Liquescents in the Alleluia
  • gregpgregp
    Posts: 632
    With the advent of the Easter season, we are singing many Propers which have liquescents on the "lu" syallable of "alleluia". For example, last Sunday the introit "Quasimodo geniti infantes" has no less than 3 instances of the word in which the syllables "lu-ia" are sung to "fa-la-sol-fa-fa", and the "sol-fa" neums (a rhombus in each case) are liquescents.

    I seem to recall either Dr. Mahrt or Scott Turkington saying that in this case you sing the word as if it were "al-le-lu-ee-aa".

    Is this accurate? I'd also be interested in hearing from those of you who have been to Solesmes recently as to how they are interpreting liquescents these days.
  • incantuincantu
    Posts: 989
    The oldest manuscripts are inconsistent in their use of liquescents. They are helpful reminders, but not really necessary for modern performers. This is one area in which the top scholars seem to agree: that if you pronounce the word correctly, the liquescent will take care of itself. I don't know of any scholars who advocate an interpretation other than simply pronouncing the syllable on the liquescent.

    In the case of "aleluia," I would say the liquescent is for the y consonant sound [j], which as you recall in the above quote, is just a very short ee [i] vowel. I find with my choir that being sure to pass with a vowel legato from oo [u] to ee [i] to ah [a] prevents an unwanted accent (caused my an explosion of breath pressure on the y consonant) on the final syllable.

    For more on liquescents, see Cardine's Gregorian Semiology, where there distinction between augmentation and diminution is made. However, these distinctions don't really apply to the square note notation in a Solesmes-method reading.
  • Greg, I'm used to doing what you are describing. And last summer at Solesmes that was what I heard done. Of course, Americans will have more of a tendency to spread the [i] (ee) vowel, so I advise singers to sing it through the filter/color/shape of the preceding [u] vowel, making sure their mouth is not too lateral. Its a little difficult to describe here, but very easy to model.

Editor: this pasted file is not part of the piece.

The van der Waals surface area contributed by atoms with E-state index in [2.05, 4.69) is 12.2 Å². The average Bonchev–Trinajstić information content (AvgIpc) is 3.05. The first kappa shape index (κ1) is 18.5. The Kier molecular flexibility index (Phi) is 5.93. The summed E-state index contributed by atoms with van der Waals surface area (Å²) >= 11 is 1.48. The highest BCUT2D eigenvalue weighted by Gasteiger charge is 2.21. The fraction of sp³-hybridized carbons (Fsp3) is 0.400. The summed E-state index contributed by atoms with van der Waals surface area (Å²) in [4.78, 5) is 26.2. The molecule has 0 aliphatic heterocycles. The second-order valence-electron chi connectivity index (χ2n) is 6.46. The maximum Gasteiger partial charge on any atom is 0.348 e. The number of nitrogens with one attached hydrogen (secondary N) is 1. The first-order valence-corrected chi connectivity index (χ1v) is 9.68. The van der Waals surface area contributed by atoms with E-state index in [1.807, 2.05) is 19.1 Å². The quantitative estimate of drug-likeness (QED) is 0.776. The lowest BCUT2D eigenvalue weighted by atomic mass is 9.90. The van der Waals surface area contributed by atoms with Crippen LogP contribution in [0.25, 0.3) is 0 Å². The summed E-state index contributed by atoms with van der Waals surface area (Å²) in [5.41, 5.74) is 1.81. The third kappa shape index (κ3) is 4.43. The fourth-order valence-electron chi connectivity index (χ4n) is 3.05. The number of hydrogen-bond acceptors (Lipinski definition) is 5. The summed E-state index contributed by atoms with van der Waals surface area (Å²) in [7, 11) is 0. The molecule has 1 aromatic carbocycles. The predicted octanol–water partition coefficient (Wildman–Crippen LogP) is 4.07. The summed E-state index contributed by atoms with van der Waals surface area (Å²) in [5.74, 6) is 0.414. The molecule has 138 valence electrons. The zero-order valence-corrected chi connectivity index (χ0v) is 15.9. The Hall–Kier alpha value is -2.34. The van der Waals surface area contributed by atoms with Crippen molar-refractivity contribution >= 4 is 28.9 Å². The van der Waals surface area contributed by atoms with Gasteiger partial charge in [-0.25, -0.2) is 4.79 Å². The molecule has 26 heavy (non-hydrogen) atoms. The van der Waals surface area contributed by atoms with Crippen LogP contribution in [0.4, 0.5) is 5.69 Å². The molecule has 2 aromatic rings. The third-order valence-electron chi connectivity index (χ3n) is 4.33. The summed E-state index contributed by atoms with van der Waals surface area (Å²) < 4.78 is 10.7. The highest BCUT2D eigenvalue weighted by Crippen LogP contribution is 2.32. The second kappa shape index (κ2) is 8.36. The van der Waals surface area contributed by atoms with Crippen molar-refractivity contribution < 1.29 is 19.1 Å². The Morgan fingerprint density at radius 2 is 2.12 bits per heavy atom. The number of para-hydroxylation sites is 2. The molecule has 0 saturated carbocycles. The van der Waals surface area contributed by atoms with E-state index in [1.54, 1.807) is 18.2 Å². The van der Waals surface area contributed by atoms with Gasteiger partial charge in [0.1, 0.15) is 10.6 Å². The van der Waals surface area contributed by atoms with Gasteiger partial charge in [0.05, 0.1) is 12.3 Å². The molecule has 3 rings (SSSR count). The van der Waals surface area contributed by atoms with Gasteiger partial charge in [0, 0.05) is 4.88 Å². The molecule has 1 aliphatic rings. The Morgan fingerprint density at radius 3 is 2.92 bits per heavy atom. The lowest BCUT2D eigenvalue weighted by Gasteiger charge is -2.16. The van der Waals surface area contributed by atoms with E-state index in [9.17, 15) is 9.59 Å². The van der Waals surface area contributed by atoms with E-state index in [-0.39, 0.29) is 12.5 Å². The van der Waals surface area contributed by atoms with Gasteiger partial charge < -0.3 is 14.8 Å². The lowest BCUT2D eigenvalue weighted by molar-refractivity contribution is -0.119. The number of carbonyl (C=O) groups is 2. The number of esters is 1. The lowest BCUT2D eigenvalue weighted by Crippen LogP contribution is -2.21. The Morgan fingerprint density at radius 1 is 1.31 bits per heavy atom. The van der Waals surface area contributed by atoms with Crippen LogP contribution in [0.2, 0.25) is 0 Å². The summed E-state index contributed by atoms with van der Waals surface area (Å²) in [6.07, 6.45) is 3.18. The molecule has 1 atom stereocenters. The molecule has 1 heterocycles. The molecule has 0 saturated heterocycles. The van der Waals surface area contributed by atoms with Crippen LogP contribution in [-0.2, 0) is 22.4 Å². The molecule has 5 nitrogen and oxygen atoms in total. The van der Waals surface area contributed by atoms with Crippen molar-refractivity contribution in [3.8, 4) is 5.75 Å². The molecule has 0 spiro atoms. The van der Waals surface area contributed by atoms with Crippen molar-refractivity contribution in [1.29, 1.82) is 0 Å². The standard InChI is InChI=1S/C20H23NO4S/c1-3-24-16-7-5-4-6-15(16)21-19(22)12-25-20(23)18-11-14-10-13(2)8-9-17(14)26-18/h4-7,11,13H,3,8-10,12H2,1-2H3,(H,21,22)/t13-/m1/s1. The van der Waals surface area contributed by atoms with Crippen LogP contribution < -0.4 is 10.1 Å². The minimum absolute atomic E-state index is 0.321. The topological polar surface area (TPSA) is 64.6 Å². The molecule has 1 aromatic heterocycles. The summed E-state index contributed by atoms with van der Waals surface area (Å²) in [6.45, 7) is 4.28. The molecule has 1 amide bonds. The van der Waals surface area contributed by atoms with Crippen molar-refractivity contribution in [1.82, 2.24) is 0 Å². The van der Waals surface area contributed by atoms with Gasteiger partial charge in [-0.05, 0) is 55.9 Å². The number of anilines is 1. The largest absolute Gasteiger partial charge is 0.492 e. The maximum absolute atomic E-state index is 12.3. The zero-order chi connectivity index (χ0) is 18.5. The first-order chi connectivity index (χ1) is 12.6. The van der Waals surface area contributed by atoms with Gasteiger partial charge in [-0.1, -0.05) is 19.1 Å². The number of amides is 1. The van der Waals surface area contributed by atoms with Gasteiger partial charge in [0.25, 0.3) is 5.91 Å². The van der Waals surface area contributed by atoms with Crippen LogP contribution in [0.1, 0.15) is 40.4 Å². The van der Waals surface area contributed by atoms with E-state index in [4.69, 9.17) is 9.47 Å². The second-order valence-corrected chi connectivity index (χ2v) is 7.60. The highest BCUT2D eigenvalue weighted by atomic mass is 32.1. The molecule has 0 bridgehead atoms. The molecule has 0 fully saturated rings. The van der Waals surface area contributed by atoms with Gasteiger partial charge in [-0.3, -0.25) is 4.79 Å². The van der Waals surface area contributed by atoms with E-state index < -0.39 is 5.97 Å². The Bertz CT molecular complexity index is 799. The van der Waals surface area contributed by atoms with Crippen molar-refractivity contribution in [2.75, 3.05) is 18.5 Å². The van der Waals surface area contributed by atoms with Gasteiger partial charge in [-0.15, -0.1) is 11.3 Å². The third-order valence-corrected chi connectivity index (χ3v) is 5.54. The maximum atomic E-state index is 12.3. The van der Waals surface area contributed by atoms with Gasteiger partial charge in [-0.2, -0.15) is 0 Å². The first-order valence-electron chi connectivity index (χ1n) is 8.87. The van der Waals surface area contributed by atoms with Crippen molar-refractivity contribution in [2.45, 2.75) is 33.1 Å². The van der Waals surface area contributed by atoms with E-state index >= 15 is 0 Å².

The basic idea is that the vowels match, with the bright [i] not sticking out to the ear. It should have a softening effect, as incantu describes.


    I wonder if another practical reason is to organize diphthongs (and double consonants?) in a live acoustic, so as to help keep the text from getting muddy. That is what liquescents are about in general, text clarifying remedies.

    And I did hear a fairly liberal use of them in Solesmes, and also in Jouques (a lovely abbey in Provence). Happy lu-i-a-ing and I hope to see you in Pittsburgh?
  • Rehearsing our schola in the presence of Fr Kelly for St Basil's School of Gregorian Chant earlier this year, I took some pains to instruct a very clear and distinct y sound on the alleluia , and he interjected that one should 'already be on the ee on the liquescent. That there is a history for this is borne out by the ocassional appearance in English polyphony of 'allelu-i-a' so written and performed; for instance the alleluias in Byrd's Sacerdotes Domini, performed al-le-lu-ee-a.
  • incantuincantu
    Posts: 989
    Yes, the [i] needs to be completed before the next pitch / syllable! Sometimes the two pitches are in unison, but sometimes not.
  • gregpgregp
    Posts: 632
    Thanks to all. The avoidance of the explosive 'yah' on the final syllable is something that had not occurred to me.
  • miacoyne
    Posts: 1,805
    So this means -ee- is a diphthong to the previous vowel -u-? I was told that 'ia' (or 'ja' sounded as 'ya' ) is the last syllable of Allelu-ia, and it is referring to God's name, (Yaweh)?
  • The 'ia' is the diphthong, in this case also called a 'glide'.
  • miacoyne
    Posts: 1,805
    But what is confusing to me is that the liquescent is used for the diphthong, therefore, we are interpreting 'ui' as a diphthong not 'ia' in above explanations? Also, isn't 'i' in 'ia' actually a consonant which is like 'ja' (like 'i' in 'iesu' which is the same as 'jesu')?
  • joerg
    Posts: 73
    There are some hints in medieval writers how liquescents are to be performed, e.g. In Guido of Arezzo and in Bede. But these hints are hard to understand. So there is no generally accepted rule how to sing liquescents. I had the pleasure to sing under Göschl who has written his PhD thesis about liquescent neumes under the direction of Cardine himself. He did not treat liquescents any different from ordinary neumes. The only thing which is clear is that liquescents always appear in closed syllables, i.e. syllables ending with a consonant. Indeed the ancient grammarians tell us that intervocalic i is doubled. So al-le-lu-ia is actually pronounced al-le-lui-ia (or in English transliteration al-le-luy-yah) and therefore the third syllable can regularly have a liquescent.